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Community Land Scotland

Project to celebrate 100 years of community landownership receives major funding award

31 October 2023

We have received a major award from The National Lottery Heritage Fund to share the history of community ownership in Scotland – and to look ahead to what can be achieved in the next 100 years. Funding of £215,510 has been awarded to Community Land Scotland, to enable them to deliver the 100 Years of Community Ownership project, which has also received support from the Scottish Government.

Community landownership has been one of Scotland’s success stories over the past thirty years but the movement actually dates back to the early 20th century. 100 years ago this November, the Stornoway Trust in the Outer Hebrides (Lewis) became the first place in Scotland to complete the transfer of land into community hands.

Since then, over 500 communities in Scotland have taken ownership of land and buildings and Scotland is seen as a pioneer in the field. The roots of this community revolution were not in the corridors of government, but in croft house kitchens and community halls. They weren’t led by land developers or lawyers, but by school cooks and posties, by creel fisherman, nurses, students, and gardeners. Modest, ordinary people who achieved extraordinary things by challenging the status quo and changing the structure of how land could be owned.

The 100 Years of Community Ownership project will gather histories and archives from community landowners around Scotland and share the inspiring stories it collects with the wider public.

Caroline Clark, The National Lottery Heritage Fund Director for Scotland, said: “The story of community ownership is a story of people. Scotland can say with some pride that, from the early pioneers of the Stornoway Trust to more than 500 community ownership success stories today, it has taken a lead.

“This 100th anniversary year is the perfect opportunity to ensure we capture and preserve the stories of the ordinary people who brought about extraordinary changes to ownership of the land and buildings their communities most valued. It is thanks to National Lottery players that we are supporting this project exploring the people’s heritage in community ownership.”

Solar panels in a field in front of buildings
The Isle of Eigg Heritage Trust, one of the first of the modern wave of community landowners

Linsay Chalmers, Development Manager at Community Land Scotland said “we know that every community buyout is an epic journey in its own right. Volunteers, driven by a desire to create a better place for future generations, put endless hours into making a success of their buyouts, but they rarely realise how important their own journey is to Scotland’s wider story. We know that documents relating to the buyout can get shredded and key people leave communities, so this project provides a unique opportunity to gather and share stories before they are lost. We will be working with the National Library of Scotland, National Museums of Scotland and local archiving organisations to ensure that the records we collect are embedded into Scotland’s history.”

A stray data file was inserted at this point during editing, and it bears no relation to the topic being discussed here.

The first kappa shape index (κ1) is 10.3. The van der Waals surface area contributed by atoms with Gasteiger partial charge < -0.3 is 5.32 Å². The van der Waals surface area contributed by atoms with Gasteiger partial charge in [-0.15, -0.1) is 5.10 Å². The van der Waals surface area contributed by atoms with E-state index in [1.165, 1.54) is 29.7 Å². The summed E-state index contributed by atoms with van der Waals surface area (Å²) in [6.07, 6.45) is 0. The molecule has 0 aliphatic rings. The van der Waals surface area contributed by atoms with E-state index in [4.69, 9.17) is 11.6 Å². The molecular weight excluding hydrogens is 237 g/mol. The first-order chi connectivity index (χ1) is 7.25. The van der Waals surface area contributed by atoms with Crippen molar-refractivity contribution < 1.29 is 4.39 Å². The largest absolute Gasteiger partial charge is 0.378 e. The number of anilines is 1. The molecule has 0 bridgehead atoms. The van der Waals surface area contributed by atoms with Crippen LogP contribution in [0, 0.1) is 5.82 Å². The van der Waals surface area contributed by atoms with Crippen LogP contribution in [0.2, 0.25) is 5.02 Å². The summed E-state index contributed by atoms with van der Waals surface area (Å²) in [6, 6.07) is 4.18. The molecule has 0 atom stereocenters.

The 100 Years of Community Ownership project will have several strands. Community Land Scotland will train up community landowners throughout Scotland to collect oral histories and archive their records, which will then be shared on a publicly available web site. A ‘Simon Fraser Memorial Series’ of lectures and events will take place in 2024, providing an opportunity to discuss what can be learned from community landowners’ history and how this can influence Scotland in the future. This series is named in memory of the solicitor, Simon Fraser, who supported many of the early buyouts including Eigg, Gigha, South Uist and Galson Estate, as well as the Assynt Crofters buyout.

In early 2024, communities in six community ownership “cold spots” – areas with low levels of community landownership – will be able to attend events to learn more about the benefits of owning land and buildings.

The stories gathered through the project will then be taken on a tour of Scotland in summer 2024, in partnership with the Travelling Gallery, Scotland’s contemporary art gallery in a bus.

Claire Craig, Travelling Gallery Curator, said “Travelling Gallery are thrilled to be part of the 100 year celebrations of community ownership in Scotland. We’re looking forward to working with Community Land Scotland and using our incredible reach and take the exciting new exhibition to communities across Scotland, including those who have played pivotal roles in the successes of community ownership.”


Community Land Scotland is the membership organisation for Scotland’s community landowners.

The National Lottery Heritage Fund: Using money raised by the National Lottery, they Inspire, lead and resource the UK’s heritage to create positive and lasting change for people and communities, now and in the future.

Follow @HeritageFundUK on Twitter, Facebook and Instagram and use #NationalLotteryHeritageFund 

Since The National Lottery began in 1994, National Lottery players have raised over £43 billion for projects and more than 635,000 grants have been awarded across the UK.


Linsay Chalmers
Development Manager
Community Land Scotland